With international travel security measures becoming more stringent every day, I have grown accustomed to taking my passport everywhere with me when I travel. If you were born in the UK and are a UK citizen however, then there are times when travel is possible without a passport – even by plane! For UK citizens waiting anxiously on passports during this busy time of year, this may be welcome news!
Travel within the UK
If you are travelling by aeroplane within the UK (yes – even including Northern Ireland) then you do not need a passport. You will however usually be asked for reliable photographic ID such as a current photographic driver’s license. Children under 16 accompanied by an adult who can vouch for them are not required to hold any id for domestic flights.
I regularly zipped up and down to Scotland as a student using just my driving license and we were not asked for any ID when flying with Roo last year between London and Edinburgh. Please do be aware though that you may be asked for a birth certificate for infants – see more on this below.
Travel within the Common Travel Area
The Common Travel Area is a travel zone made up of the UK, Republic of Ireland, Channel Islands and Isle of Man between which border control checks are relaxed for citizens belonging to and travelling between these countries.
In theory, any of these locations should let in citizens of another member of the Common Travel Area without a passport, although other documents will be required. Each travel company differs as to its exact requirements and some are quite relaxed. Aer Lingus for example, state that they accept a bus pass with photo or photographic work pass as ID and Fly Be accept passports that have expired within the previous two years. On the whole though, airlines require a government issued photographic ID document such as your passport or a driving license.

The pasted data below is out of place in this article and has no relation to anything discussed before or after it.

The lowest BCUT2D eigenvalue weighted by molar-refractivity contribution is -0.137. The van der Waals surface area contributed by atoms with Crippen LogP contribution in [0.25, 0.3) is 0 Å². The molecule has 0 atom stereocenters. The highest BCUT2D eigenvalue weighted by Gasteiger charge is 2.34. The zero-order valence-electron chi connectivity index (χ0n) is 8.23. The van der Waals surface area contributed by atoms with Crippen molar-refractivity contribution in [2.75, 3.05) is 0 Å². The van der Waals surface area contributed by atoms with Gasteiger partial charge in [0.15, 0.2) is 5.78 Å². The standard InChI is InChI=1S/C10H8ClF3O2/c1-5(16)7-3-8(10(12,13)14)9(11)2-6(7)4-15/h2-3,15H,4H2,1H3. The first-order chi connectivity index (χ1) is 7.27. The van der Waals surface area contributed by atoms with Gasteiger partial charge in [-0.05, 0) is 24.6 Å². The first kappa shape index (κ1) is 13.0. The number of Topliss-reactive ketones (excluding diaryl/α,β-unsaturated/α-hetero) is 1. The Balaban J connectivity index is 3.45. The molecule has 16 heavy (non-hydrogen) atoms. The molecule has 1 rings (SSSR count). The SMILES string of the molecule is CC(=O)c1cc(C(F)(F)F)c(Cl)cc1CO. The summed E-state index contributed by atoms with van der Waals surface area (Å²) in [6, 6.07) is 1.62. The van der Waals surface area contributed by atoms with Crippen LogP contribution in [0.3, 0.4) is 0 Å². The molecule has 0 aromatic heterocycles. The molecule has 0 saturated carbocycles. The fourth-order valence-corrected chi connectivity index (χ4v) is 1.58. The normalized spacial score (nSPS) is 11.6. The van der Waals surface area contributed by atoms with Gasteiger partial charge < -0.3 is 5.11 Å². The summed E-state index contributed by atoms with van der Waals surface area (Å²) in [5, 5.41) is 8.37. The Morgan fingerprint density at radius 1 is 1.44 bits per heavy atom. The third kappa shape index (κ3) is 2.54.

Children under 16 again do not require photographic ID but do be aware that if you are travelling with an infant on your lap, you may be asked for proof that they are under 2 years old and therefore do not require their own seat. A birth certificate should suffice.
Ferry companies seem to be a little more relaxed in terms of what they accept as ID. We travelled to Jersey last year with Condor Ferries and didn’t need anything for Roo, and our driving licenses were not asked for (although we were waving them about in our hand so maybe that was all that was needed). As well as a driving license, other possible forms of ID include college ID passes, NUS cards, bank cards, birth certificates and utility bills. Irish Ferries even told me they accept photocopies of a drivers license or utility bill!
Children travelling by ferry with a parent or guardian do not require photo id. Some companies such as Stena specify a child will require a birth certificate as ID whilst others e.g. Irish Ferries, say that no ID is required for minors, although you might want to take a copy of the birth certificate in case of any problems. As with airlines, exactly which documents are accepted differs from company to company though.
The only time with ferries you need to be really careful is if you are travelling on a service that stops off within the Common Travel Area but whose ultimate destination is an international port. e.g. travelling to France via the Channel Islands. Some companies require a passport on these kind of routes, even though theoretically you shouldn’t need it.
Travel restrictions are changing all the time so please do not rely on the information here alone – always check what documents are required with your travel operator before setting off, preferably by phone or email. This is true particularly for children as I find the guidelines on this to be often vague on company websites.